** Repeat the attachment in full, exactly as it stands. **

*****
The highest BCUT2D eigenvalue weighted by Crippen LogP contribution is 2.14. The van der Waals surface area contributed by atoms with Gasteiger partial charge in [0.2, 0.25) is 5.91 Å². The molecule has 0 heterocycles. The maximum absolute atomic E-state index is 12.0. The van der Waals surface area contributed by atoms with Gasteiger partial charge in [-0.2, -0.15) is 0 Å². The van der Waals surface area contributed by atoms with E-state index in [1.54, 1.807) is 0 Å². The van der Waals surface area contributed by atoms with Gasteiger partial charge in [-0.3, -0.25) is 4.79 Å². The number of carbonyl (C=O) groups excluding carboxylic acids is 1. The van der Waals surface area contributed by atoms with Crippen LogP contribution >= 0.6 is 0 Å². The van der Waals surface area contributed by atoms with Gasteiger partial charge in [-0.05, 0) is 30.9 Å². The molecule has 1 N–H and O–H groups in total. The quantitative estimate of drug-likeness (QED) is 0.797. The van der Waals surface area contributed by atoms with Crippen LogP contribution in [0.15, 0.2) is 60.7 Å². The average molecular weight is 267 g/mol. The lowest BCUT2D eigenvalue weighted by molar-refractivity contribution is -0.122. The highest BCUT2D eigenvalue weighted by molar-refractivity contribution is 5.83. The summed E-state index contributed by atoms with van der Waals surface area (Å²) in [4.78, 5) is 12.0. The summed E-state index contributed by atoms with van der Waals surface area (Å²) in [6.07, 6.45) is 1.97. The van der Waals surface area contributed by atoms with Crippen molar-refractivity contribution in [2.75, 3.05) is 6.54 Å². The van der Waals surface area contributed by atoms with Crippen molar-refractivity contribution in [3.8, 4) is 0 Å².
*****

The highest BCUT2D eigenvalue weighted by Crippen LogP contribution is 2.14. The van der Waals surface area contributed by atoms with Gasteiger partial charge in [0.2, 0.25) is 5.91 Å². The molecule has 0 heterocycles. The maximum absolute atomic E-state index is 12.0. The van der Waals surface area contributed by atoms with Gasteiger partial charge in [-0.2, -0.15) is 0 Å². The van der Waals surface area contributed by atoms with E-state index in [1.54, 1.807) is 0 Å². The van der Waals surface area contributed by atoms with Gasteiger partial charge in [-0.3, -0.25) is 4.79 Å². The number of carbonyl (C=O) groups excluding carboxylic acids is 1. The van der Waals surface area contributed by atoms with Crippen LogP contribution >= 0.6 is 0 Å². The van der Waals surface area contributed by atoms with Gasteiger partial charge in [-0.05, 0) is 30.9 Å². The molecule has 1 N–H and O–H groups in total. The quantitative estimate of drug-likeness (QED) is 0.797. The van der Waals surface area contributed by atoms with Crippen LogP contribution in [0.15, 0.2) is 60.7 Å². The average molecular weight is 267 g/mol. The lowest BCUT2D eigenvalue weighted by molar-refractivity contribution is -0.122. The highest BCUT2D eigenvalue weighted by molar-refractivity contribution is 5.83. The summed E-state index contributed by atoms with van der Waals surface area (Å²) in [4.78, 5) is 12.0. The summed E-state index contributed by atoms with van der Waals surface area (Å²) in [6.07, 6.45) is 1.97. The van der Waals surface area contributed by atoms with Crippen molar-refractivity contribution in [2.75, 3.05) is 6.54 Å². The van der Waals surface area contributed by atoms with Crippen molar-refractivity contribution in [3.8, 4) is 0 Å².